This piece talks about how the colours of the rainbow flag reflect upon crucial junctures in the life of a LGBTQ+ person.
Life is a strange phenomenon, an uncharted journey with several twists and turns. This journey is different for each but each journey is incredible and worthwhile. Since childhood, we are told to embark on this journey according to some standard ‘guidelines’. These guidelines do help us grow and make our lives easier. But often they become so overbearing that they cage our essential being and we are forced to fight for who we are.
LGBTQ+ community has been fighting for their recognition, rights and acceptance since many decades now. From the 1969 Stonewall Uprising to over 100 countries of the world decriminalizing homosexuality, the LGBT social movement has grown stupendously. The LGBT social movements began as a response to years of persecution at the hands of the church, state and medical authorities. The condemnation of homosexuality or deviance from established gender roles/dress was communicated through public trials, exile, and medical warnings. These paths of persecution not only entrenched homophobia for centuries—but also, in a way alerted the populace to the existence of ‘difference’. By the 20th century, the movement started taking shape and since then it has never looked back. From pride parades and organized activism to representation in positions of power, the movement has grown and has developed its own community, literature, signs and symbols, etc.
One of the most interesting symbols of the LGBTQ+ movement is the rainbow flag. Proudly waved at pride parades and displayed to show solidarity to the movement, each colour of the rainbow flag has a meaning. But if you look closely into the lives of LGBTQ+ folks, the flag symbolizes various stages from their lives as well. Here’s decoding their journey through the colours of the rainbow –
Lilac and blue of fathoming Identity
This phase is not fun at all. Clouds of confusion, anxiety, denial and emotional distress gather around as one tries to come to terms with one’s ‘lilac of spirit’. A spirit or identity that does not behave as heterosexual, but still tries to force into its place in the closet. So, many seek out information online or through reading or friends and slowly, manifest their true selves. But self – discovery is not enough as what must follow is identity acceptance. By being one with the self, a serene wind blows away those distressing clouds and one gets enjoy the clear blue sky of what their true identity is.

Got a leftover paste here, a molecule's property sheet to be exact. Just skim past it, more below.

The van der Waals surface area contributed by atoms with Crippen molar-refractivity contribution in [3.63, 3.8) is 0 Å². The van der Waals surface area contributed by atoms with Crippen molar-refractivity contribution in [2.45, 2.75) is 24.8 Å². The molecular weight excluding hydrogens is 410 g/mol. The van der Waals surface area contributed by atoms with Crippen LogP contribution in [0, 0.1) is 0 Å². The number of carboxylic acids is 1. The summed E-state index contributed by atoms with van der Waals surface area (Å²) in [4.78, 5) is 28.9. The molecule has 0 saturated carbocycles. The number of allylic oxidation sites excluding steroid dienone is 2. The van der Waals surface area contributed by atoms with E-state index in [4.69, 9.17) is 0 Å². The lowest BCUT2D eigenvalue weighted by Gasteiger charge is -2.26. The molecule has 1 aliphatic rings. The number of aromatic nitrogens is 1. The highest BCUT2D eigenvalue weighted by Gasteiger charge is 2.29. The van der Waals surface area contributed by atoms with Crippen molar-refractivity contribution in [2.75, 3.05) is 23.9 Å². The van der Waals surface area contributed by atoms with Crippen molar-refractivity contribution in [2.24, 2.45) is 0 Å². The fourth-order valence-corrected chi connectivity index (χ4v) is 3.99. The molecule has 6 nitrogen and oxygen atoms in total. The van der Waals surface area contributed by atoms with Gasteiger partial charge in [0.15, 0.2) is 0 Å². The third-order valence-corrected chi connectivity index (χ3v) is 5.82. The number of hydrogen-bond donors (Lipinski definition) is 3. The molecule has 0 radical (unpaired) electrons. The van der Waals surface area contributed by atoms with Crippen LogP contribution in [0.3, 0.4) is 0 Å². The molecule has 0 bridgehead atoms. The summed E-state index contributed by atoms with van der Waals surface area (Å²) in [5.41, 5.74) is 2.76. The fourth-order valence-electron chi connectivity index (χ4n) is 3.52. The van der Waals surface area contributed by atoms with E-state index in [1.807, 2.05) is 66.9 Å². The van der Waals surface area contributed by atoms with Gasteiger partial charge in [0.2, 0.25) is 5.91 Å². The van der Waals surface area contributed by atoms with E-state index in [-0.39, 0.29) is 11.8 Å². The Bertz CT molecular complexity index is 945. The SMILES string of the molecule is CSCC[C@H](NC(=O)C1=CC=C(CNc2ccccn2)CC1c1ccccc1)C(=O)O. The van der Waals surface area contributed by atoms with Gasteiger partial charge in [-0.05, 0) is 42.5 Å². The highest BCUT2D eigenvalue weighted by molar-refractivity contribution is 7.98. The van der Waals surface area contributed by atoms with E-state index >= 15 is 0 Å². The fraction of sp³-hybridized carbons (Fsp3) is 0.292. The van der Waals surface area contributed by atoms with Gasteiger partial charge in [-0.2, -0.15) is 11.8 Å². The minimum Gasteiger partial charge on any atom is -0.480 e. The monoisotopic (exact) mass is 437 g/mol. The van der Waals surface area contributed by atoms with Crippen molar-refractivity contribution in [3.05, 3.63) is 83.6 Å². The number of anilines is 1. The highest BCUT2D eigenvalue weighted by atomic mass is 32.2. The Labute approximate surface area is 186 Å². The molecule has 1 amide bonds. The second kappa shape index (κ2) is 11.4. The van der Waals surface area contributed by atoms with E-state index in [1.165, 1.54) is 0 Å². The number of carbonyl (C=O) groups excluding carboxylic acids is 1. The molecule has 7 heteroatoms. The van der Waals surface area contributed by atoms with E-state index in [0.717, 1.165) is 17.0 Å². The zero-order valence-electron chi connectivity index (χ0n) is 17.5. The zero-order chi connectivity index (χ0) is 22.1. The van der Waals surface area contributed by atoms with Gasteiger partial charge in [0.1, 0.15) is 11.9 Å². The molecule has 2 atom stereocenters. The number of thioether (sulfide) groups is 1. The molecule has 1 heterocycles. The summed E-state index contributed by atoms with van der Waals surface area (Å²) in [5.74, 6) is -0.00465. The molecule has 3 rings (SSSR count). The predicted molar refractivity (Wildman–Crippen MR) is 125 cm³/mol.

Harvansh, a student, shares his experiences of this stage in the following words, “Right from when I was very little, I always felt different from the boys of my age group. At that age I couldn’t say what the “different” thing in me was. I always ignored it and focused on my studies and music.
I was popular in my school for my music and other cultural activities, so everybody knew me. Though it felt good being known and praised by others, it also brought a lot of bad encounters. Some of my seniors would taunt me for my hand gestures, the way I walked and stuff. It bothered me a little but I never cared. All I could think, to make a sense out it, was that I was a good boy and they were the bullies. After high school, I joined a coaching centre to prepare for the college entrance exams. There were few guys whom I found very attractive; at this point of time I was still unaware of my sexuality. I thought that I was impressed by their personalities or their dressing sense, so I ignored it again. I joined an engineering college and it was far away from my home. As I got some alone time, I wasn’t afraid of being seen or heard by anyone. So after many years of thinking and ignoring; I started googling, youtubing and it took me a while to find out I’m not alone. This has happened to many others and this is normal – this is my sexuality. I had finally understood that ‘different’ thing in me.
And then I realized why it took me so long to figure this out – the fear, the homophobic experiences, the “how a boy should act” attitude of the society had led me to suppress my sexual attraction towards boys. It wasn’t easy at all to accept my sexuality; I had to go through months of sadness, silence, fear, anxiety, anger and what not. But finally I got comfortable with it, happily. I met a lot of people talked to them about their experiences and coming out. I started coming out to my friends, and they accepted me with all the love. I came out to my sisters, and now we are much closer. But the most difficult one was when I came out to myself; when I said the words ‘ I am GAY AF’.”
Natural Green of disclosing to others